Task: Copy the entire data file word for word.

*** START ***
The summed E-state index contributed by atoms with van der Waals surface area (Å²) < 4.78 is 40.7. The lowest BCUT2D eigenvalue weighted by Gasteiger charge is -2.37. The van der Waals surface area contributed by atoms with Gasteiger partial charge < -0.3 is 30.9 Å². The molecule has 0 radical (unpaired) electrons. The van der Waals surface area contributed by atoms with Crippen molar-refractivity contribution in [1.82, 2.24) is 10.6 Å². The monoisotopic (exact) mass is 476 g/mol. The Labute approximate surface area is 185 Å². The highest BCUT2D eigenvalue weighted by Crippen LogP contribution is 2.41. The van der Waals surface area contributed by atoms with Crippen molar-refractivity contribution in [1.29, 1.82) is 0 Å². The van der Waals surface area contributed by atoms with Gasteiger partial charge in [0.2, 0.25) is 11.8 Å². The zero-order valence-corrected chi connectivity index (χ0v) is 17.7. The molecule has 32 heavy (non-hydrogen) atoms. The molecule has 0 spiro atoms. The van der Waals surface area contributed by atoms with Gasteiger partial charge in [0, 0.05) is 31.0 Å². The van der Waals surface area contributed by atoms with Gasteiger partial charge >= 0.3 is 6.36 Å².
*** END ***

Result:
The summed E-state index contributed by atoms with van der Waals surface area (Å²) < 4.78 is 40.7. The lowest BCUT2D eigenvalue weighted by Gasteiger charge is -2.37. The van der Waals surface area contributed by atoms with Gasteiger partial charge < -0.3 is 30.9 Å². The molecule has 0 radical (unpaired) electrons. The van der Waals surface area contributed by atoms with Crippen molar-refractivity contribution in [1.82, 2.24) is 10.6 Å². The monoisotopic (exact) mass is 476 g/mol. The Labute approximate surface area is 185 Å². The highest BCUT2D eigenvalue weighted by Crippen LogP contribution is 2.41. The van der Waals surface area contributed by atoms with Crippen molar-refractivity contribution in [1.29, 1.82) is 0 Å². The van der Waals surface area contributed by atoms with Gasteiger partial charge in [0.2, 0.25) is 11.8 Å². The zero-order valence-corrected chi connectivity index (χ0v) is 17.7. The molecule has 32 heavy (non-hydrogen) atoms. The molecule has 0 spiro atoms. The van der Waals surface area contributed by atoms with Gasteiger partial charge in [0, 0.05) is 31.0 Å². The van der Waals surface area contributed by atoms with Gasteiger partial charge >= 0.3 is 6.36 Å².